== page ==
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Exhibition, The Crystal Palace (1850)

Artist/Designer: Joseph Paxton, Owen Jones

Project Location: London, United Kingdom

Figure 1: McNeven, J., The Foreign Department, viewed towards the transept, coloured lithograph, 1851, Ackermann (printer), V&A. The interior of the Crystal Palace in London during the Great Exhibition of 1851. ( Source | Accessed : January 18, 2019 | Photographer: J. McNeven )
Figure 2: Unknown - scan from a book; original: Royal Horicultural Society, Lindley Library. The Crystal Palace, Joseph Paxton, 1951. ( Source | Accessed : January 18, 2019 | Photographer: Unknown )
Figure 3: The State Opening of The Great Exhibition, England. Queen Victoria opens the Great Exhibition in the Crystal Palace in Hyde Park, London. ( Source | Accessed : January 18, 2019 | Photographer: Unknown )
Figure 4: Crystal Palace after its move to Sydenham Hill, 1854. ( Source | Accessed : January 18, 2019 | Photographer: Unknown )
Figure 5: Mounting Egyptian giants in the main transept, 1851.

( Source | Accessed : January 18, 2019 | Photographer: Unknown )
Figure 6: Crystal Palace interior, Sydenham. ( Source | Accessed : January 18, 2019 | Photographer: Crystal Palace Foundation )
Figure 7: Interior, Crystal Palace, London (built for the World Fair 1851 in Hyde Park by Joseph Paxton; rebuilt 1852/54 in Sydenham). Photograph, c.1900 ( Source | Accessed : January 18, 2019 | Photographer: akg-images. )

Modern, Victorian

Primary Material(s):
Glass, Metal, Wood


Related Website(s):

Significant Date(s):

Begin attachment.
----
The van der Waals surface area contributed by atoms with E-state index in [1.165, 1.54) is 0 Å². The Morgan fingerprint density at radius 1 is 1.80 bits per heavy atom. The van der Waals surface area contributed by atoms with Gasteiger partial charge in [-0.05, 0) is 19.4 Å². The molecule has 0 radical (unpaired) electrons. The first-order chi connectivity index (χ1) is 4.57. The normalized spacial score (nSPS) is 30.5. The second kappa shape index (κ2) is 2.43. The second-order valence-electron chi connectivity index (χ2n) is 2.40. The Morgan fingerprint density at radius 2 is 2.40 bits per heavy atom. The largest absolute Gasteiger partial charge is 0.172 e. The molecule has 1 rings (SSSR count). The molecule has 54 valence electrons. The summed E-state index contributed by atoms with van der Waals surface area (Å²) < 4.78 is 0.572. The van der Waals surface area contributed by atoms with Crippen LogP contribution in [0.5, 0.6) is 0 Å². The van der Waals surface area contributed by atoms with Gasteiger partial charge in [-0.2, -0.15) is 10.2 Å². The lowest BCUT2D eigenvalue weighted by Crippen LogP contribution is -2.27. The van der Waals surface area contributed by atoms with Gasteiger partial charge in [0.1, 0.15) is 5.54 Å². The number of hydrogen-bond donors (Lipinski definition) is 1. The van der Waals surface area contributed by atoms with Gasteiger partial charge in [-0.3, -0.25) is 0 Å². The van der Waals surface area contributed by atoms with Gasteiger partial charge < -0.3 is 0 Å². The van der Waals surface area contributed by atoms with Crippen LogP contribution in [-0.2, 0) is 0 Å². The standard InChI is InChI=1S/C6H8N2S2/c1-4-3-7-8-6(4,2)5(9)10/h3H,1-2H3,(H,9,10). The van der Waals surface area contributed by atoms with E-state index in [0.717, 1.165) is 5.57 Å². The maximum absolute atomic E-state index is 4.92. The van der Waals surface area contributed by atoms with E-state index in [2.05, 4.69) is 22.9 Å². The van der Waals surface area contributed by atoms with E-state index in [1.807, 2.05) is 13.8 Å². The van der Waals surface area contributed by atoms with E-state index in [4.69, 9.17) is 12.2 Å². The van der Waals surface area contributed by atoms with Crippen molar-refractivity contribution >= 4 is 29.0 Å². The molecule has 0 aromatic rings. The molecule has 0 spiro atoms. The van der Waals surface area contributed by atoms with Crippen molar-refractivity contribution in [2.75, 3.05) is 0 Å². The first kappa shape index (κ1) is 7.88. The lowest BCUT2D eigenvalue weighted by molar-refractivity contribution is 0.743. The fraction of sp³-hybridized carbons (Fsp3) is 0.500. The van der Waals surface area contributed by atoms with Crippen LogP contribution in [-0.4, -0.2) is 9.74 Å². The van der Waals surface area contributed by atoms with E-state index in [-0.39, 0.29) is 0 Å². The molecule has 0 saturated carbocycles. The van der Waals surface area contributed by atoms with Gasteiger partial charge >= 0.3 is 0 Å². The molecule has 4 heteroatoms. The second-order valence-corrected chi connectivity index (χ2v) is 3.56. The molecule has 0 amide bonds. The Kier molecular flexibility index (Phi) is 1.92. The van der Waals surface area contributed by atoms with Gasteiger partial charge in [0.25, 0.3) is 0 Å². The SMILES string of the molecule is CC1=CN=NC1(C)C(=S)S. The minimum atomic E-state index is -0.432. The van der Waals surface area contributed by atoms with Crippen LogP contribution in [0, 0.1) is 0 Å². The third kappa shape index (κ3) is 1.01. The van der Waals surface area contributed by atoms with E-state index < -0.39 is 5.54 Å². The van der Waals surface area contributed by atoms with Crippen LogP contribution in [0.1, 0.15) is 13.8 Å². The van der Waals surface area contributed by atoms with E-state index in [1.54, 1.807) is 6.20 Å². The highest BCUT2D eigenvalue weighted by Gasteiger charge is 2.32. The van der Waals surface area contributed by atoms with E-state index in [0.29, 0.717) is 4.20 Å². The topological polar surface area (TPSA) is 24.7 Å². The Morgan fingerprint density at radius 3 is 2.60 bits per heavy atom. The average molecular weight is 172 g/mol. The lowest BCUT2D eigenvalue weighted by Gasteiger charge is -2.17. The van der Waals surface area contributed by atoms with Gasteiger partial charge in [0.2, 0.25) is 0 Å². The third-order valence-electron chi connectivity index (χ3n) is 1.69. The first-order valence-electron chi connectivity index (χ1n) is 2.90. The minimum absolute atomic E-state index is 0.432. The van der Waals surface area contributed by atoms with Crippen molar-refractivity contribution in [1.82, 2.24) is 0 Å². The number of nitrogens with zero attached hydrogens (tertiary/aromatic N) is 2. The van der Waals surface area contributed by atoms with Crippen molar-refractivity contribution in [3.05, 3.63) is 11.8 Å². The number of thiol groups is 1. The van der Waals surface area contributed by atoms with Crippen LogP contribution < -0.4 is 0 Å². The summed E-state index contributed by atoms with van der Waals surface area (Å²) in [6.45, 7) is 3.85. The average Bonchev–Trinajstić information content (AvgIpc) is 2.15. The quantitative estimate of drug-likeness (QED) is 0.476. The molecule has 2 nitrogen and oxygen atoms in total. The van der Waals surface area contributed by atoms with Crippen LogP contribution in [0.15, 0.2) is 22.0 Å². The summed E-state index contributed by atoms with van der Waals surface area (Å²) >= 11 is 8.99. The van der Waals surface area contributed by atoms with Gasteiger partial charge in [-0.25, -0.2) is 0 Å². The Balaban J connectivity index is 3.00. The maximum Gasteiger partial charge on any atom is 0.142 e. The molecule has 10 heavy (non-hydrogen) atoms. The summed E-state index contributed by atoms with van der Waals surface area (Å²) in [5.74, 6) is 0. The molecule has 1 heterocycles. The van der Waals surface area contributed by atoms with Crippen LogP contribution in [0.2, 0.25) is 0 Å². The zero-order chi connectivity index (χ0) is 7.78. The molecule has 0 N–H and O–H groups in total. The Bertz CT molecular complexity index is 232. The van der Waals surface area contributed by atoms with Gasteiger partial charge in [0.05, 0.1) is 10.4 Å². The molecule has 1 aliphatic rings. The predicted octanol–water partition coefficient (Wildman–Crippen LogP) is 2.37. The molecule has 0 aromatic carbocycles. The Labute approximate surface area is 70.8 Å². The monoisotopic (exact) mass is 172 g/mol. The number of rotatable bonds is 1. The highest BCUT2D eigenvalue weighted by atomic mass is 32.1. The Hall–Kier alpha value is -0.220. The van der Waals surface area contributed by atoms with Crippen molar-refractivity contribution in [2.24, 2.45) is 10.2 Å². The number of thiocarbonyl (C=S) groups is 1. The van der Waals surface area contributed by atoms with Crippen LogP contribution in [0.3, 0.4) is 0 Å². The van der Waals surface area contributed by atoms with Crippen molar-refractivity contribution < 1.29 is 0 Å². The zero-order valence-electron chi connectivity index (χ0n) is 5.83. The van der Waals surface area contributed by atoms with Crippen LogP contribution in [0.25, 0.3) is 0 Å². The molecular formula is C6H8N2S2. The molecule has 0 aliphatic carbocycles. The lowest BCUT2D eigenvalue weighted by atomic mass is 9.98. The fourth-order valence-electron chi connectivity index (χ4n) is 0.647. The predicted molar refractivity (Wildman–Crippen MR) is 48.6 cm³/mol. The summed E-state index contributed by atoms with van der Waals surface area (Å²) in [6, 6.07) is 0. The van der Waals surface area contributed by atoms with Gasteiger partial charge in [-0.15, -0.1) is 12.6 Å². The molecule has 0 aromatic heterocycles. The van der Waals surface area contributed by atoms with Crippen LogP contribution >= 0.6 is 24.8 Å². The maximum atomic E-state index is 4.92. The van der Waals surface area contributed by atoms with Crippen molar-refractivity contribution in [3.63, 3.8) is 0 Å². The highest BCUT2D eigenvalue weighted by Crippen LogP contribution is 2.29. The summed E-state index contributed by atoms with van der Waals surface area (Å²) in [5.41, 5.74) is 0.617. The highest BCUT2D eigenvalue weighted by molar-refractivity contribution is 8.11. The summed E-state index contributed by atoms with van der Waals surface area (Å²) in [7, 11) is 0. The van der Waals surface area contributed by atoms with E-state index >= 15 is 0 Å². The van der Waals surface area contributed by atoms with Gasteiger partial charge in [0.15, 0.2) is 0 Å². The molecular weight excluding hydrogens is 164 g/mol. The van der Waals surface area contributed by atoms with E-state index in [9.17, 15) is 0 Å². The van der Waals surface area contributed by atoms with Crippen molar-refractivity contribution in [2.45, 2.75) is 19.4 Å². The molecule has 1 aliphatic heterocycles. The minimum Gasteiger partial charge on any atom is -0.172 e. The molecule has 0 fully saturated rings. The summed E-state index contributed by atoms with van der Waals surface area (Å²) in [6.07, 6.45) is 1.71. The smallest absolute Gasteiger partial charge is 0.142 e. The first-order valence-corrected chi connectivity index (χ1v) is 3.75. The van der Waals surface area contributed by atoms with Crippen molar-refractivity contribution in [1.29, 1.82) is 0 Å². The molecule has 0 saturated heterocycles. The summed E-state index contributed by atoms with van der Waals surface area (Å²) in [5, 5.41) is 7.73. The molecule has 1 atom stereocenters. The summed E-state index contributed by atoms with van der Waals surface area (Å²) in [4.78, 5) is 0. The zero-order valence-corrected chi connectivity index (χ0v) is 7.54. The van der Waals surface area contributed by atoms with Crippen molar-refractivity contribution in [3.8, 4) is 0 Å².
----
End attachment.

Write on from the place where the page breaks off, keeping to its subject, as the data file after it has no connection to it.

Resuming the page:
17th Century, 18th Century, 1850, 1936

Additional Information:
Project Description:
The Crystal Palace was designed by Joseph Paxton in 1850 in order to house the Great Exhibition of 1851. New technologies such as the invention of sheet glass made its construction possible and the building became known as the largest structure with the greatest area of glass ever seen at the time.
The building housed over 14,000 exhibitors from around the world in its 990,000 square feet interior, all of which were showcasing examples of goods and technology that came out of the industrial revolution. The modular building was originally built in Hyde Park. The building was taken apart and relocated to Penge Common (South London) and remained there from 1854 until it was destroyed in a fire in 1936.
Using his patented ridge-and-furrow-roofing system, Paxton was able to alter the design of the building to include a high, barrel vaulted transept at the center of the building which he was able to safely enclose several large elm trees. Once the building was taken down, the trees were left unharmed.

Publications/Texts in Print:
McKean, John. Crystal Palace : Joseph Paxton and Charles Fox. London : Phaidon, 1994.

Moser, Stephanie. Designing antiquity : Owen Jones, ancient Egypt and the Crystal Palace. New Haven : Published for the Paul Mellon Centre for Studies in British Art by Yale University Press, 2012.

Phillips, Samuel. Guide to the Crystal Palace and Park. London: Crystal Palace Library, 1856.

Building Location:
Originally built in Hyde Park, London

Significant Dates:
1854-1936: Building was located in Penge Common
1936: Building was destroyed by a fire

Supporting Staff/Designers:
Architect- Joseph Paxton
Henry Cole- Commission member
Queen Victoria- Opened the exhibition

crystal palace, joseph paxton, exhibition, department stores, worlds fair, great exhibition of 1851, henry cole, queen victoria, owen jones, london, united kingdom, victoria and albert museum

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